Yolanda Cuesta perceives the VEBJoliot Curie” Fahrzeuggetriebewerke as a modern factory — compared to Cuba. She is impressed by the equipment and the variety of machines. She is ambitious, works on different machines, solves emerging problems in the factory and is proud to manage on her own as a woman. She is self-assured about her work and believes in the vision that she and her colleagues will be able to put the skills they acquire in the GDR to good use in Cuba. “We were young, we were courageous. More than that! Wow …, because if you look at our age then …” she emphasizes.

The four women in Yolanda’s group spend most of their time with other Cuban migrant workers. But there are also some Germans seeking contact. They spend a lot of their free time in the backyard of the residential home, hanging out with colleagues, playing volleyball or basketball.

Everyday racism

Yolanda Cuesta’s appearance, her skin color, her hair are a constant topic. It gets too much. Again and again, people want to touch her, invade her space. Yolanda likes her looks and wears — like many of her Cuban colleagues — the Afro, called “spendrum” in Cuba. In Cuba, too, the hairstyle is an expression of black empowerment, popularized by the civil rights hero Angela Davis. In East Germany, it causes a stir and frequently disrespect. Yolanda resents the constant comments about her body, which often parade as compliments.

Sometimes it made me feel uncomfortable because people came up to me to touch my skin. And said something about the color of my skin.

Yolanda Cuesta Osloal, Havana 2021

Yolanda Cuesta recounts where and how she is confronted with racism in everyday life.

Summer is a good time for Yolanda. She enjoys the holidays, loves being by the sea and getting a tan.

Women and men

As time passes, more and more romantic relationships emerge between Cuban men and German women. A phenomenon Yolanda Cuesta explains with Cuban men being more affectionate, more romantic and having more sense for details than Germans. She and the three other women in her group have Cuban, not German partners. Yolanda fends off the advances of German men. She perceives racism in the interest the men show her. And the ratio of numbers probably also matters: there are 46 men and four women in her group.
She and her flat mates cultivate friendships with some German colleagues and neighbors. They invite them to Cuban food — the women cook — and parties to their flat. From time to time, they are also invited to their [German] colleagues’ flats, and there are always parties at work.

Migrant experience

As stipulated in the bilateral government Agreement on Qualification in Simultaneous Employment, Yolanda Cuesta’s stay ends after four years. She would like to stay on, to further qualify herself. Owing her work in the factory and her independent life in the GDR, she no longer agrees with some of the behavioral patterns in Cuba. She feels empowered and understands now more about the world. During an previous holiday in Cuba she was shocked by the rigid gender roles, the machismo.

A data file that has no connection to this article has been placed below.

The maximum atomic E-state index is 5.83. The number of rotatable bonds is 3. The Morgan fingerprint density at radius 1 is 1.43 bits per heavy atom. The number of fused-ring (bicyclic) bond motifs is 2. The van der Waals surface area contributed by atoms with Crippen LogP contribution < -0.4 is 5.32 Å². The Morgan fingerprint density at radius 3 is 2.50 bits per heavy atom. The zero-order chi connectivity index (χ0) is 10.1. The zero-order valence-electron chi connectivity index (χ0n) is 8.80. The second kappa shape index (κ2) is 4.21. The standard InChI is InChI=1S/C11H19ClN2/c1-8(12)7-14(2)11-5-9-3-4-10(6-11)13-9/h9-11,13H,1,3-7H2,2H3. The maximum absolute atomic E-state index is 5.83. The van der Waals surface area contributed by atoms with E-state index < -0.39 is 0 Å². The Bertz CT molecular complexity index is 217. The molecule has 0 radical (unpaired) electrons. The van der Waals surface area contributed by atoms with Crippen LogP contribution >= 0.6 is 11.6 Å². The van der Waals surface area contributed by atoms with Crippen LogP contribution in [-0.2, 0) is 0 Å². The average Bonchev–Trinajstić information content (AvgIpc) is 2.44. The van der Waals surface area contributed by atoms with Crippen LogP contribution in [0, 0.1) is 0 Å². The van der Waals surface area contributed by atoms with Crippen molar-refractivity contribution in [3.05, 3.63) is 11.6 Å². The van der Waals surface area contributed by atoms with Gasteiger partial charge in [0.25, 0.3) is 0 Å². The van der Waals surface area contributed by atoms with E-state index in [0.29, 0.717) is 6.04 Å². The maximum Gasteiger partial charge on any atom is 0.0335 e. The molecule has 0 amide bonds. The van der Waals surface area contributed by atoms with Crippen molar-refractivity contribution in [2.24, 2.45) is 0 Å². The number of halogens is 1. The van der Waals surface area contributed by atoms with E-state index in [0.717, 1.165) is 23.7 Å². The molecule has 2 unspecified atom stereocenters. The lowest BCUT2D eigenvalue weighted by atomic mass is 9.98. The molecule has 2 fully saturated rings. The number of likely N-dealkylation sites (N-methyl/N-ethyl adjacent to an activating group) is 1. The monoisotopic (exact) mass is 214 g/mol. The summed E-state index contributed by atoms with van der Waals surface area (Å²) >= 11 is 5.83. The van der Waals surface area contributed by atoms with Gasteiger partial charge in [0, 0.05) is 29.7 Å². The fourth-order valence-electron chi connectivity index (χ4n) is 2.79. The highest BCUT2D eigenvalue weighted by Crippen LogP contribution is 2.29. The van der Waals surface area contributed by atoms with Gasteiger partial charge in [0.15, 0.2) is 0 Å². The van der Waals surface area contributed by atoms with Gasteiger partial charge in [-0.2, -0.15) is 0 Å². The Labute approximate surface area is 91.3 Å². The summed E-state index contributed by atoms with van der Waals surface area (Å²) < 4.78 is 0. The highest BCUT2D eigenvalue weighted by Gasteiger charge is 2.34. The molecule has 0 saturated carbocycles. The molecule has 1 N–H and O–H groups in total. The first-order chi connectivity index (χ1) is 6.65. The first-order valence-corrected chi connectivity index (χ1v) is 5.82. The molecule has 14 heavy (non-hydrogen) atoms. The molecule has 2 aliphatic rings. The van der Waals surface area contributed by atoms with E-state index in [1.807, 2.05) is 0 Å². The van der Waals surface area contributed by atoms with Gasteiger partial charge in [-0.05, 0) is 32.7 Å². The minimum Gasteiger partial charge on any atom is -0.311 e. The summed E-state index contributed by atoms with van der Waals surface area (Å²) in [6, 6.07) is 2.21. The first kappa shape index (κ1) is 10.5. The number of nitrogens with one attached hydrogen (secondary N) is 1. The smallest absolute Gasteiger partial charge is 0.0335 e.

It made us stronger. As a woman, as a person and in general.

Yolanda Cuesta Osloal, Havana 2021

Involuntary return

Yolanda Cuesta’s desire to stay cannot be realized. All contract workers must return after the expiry of the state-agreed length of stay. But Yolanda also has personal motivations: following the death of her mother, she must take care of her younger siblings and father. Moreover, she is five months pregnant. She considers her time in the GDR enriching. Following her maternity leave, she is looking forward to apply the skills acquired in the GDR to her work in Cuba. She and her colleagues hope that their expertise will be useful for Cuba. And she recounts the disenchantment upon her return: “There were hardly any machines to work with, just a small lathe— even I was wider than the lathe! Well, that was a let-down for the whole group, because hardly anyone of us could practice what we learned there.”
At the end of the day, her record is mixed: “Moving to Germany … was part of my life, after all it lasted four years, and then I had my own life.” At the same time, she understands that she was deceived. What she had been promised turned out an illusion. She emphasizes that luckily she enjoyed it, she got out to learn new things, and that she had fun in the GDR and got to know a different culture.

Yolanda Cuesta lives in Havana and works as an executive secretary in a research organization.

Elaine del Valle Cala conducted the interview  in Havana in 2021.
Text: Isabel Enzenbach
Research and research protocol photos: Elaine del Valle Cala, Isabel Enzenbach
Video edting concept: Isabel Enzenbach